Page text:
The Kid LAROI Rejoins Scooter Braun, ART Management Sues
As The Kid LAROI made a triumphant return to his native Australia after his global breakthrough, his management issues rose to the fore. Scooter Braun is back at the helm at the request of the 18-year-old and his mother, Sloane Howard.
He was seen backstage hanging out at The Kid LAROI’s May 26 show at Sydney’s Qudos Bank Arena, the first of seven sold-out shows there.
Braun shared show footage on Instagram and announced, “Just the beginning” on his Stories.
His company, SB Projects, first took on the act June 2021 but they parted amicably in September, over the extent of Braun’s involvement. This time around, SB Projects will be involved in all aspects of the First Nations rapper’s career. The act was managed by Adam Leber of Rebel between September 2021 and May 2022.
In the meantime, Sydney- based ART Management Group filed a Supreme Court lawsuit May 27 claiming breach of contract and loss of income.
Represented by Media Arts Lawyers, managing director Daniel “Zig” Annor said The Kid LAROI signed a three-year global management deal in 2018, with a two-year extension.
According to a statement of claim, Annor was to get, among other things, 20% of gross income from recordings and merchandising, and net income from live performances.
But the deal was terminated just days before the act signed a global deal with Sony Music.
Annor also seeks damages from Sloane Howard claiming interference in their relationship.
Executive Moves At ASM Global (APAC)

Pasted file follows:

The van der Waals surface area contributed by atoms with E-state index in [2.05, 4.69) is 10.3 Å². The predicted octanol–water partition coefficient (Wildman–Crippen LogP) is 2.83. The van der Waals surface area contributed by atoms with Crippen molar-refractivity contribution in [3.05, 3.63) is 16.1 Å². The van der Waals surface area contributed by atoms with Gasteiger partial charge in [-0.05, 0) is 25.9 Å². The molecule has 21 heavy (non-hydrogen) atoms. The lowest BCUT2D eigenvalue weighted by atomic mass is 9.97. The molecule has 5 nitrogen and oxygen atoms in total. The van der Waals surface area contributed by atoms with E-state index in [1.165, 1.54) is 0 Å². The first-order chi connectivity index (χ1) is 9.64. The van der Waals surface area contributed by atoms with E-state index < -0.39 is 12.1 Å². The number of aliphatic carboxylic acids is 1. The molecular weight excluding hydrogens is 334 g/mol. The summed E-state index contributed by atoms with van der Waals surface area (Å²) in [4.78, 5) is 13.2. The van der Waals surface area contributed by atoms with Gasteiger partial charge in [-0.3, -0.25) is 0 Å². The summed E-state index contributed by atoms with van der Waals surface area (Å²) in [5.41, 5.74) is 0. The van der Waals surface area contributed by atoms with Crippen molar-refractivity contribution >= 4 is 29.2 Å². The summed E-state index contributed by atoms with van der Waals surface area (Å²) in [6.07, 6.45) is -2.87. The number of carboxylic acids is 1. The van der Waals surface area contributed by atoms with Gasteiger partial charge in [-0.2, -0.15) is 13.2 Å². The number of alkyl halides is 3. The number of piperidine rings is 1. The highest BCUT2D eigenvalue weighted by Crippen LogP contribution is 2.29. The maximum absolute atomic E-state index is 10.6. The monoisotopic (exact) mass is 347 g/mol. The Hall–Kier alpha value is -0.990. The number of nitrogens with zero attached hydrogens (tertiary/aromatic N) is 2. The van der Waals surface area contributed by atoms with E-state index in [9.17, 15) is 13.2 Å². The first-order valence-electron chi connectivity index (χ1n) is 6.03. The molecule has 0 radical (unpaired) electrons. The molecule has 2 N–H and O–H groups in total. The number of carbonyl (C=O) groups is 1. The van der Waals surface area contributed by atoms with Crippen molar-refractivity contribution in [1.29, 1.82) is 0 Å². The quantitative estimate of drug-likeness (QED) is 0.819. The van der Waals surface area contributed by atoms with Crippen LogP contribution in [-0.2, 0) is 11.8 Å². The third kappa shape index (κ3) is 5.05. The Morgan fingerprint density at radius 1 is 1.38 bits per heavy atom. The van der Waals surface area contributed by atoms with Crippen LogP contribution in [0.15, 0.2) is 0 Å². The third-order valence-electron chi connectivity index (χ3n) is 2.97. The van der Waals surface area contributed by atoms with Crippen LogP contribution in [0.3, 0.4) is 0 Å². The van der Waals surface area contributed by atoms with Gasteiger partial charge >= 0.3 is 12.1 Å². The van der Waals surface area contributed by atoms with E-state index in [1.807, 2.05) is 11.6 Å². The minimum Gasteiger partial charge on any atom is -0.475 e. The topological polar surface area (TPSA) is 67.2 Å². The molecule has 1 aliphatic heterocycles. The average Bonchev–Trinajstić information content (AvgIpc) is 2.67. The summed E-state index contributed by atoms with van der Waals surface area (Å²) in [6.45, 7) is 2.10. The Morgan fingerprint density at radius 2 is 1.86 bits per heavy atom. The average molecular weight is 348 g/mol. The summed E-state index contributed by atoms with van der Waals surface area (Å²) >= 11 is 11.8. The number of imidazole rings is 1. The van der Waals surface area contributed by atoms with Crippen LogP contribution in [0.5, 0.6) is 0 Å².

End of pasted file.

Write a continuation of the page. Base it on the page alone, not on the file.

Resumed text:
Rod Pilbeam, founding COO of ASM Global (APAC), will move into a part-time role from July, “stepping back from those 80+ hour working weeks,” said chairman and CEO Harvey Lister.
He will become group director of venue and event innovation, remaining based in Brisbane.
In other moves, Brisbane Convention & Exhibition Centre’s (BCEC) general manager Bob O’Keeffe will become CEO of BCEC and COO of venue operations for ASM Global (APAC), a newly created role to meet the growing footprint of ASM Global.
Kym Guesdon, HR director for BCEC and ASM Global, becomes BCEC general manager.
Lister said the moves were “integral to future proofing the venue for continued growth as it heads into a period of unprecedented infrastructure development ahead of Brisbane’s Olympic era.”
Two U.S. conventions, Convention of Zonta International 2024 and Baptist World Congress 2025, were confirmed May 25 to stage here for the first time, attracting 8,000 delegates and pumping $35 million into Queensland’s economy.
ASM Global (APAC) employs 20,000 people in 40 venues across the Middle East, East Asia, Australia and New Zealand.
Costs Rise For Wellington Town Hall Retrofit
Costs for the earthquake-proofing of the Wellington Town Hall has increased from NZ$145.3 million (US$95.1 million) to $182.4 million ($119.4 million).
The heritage-listed venue was declared quake-prone in 2009, closing in 2013 following the Seddon earthquake, with strengthening work starting in 2019.
Wellington City Council chief executive Barbara McKerrow said that council was aware costs could rise as the hall is on reclaimed land and the full extent of its condition was not fully known.
Scarcity of materials post-pandemic also increased costs.
When it re-opens September 2024, it will have improved rehearsal and performance space, with upgraded acoustics and orchestral recording facilities.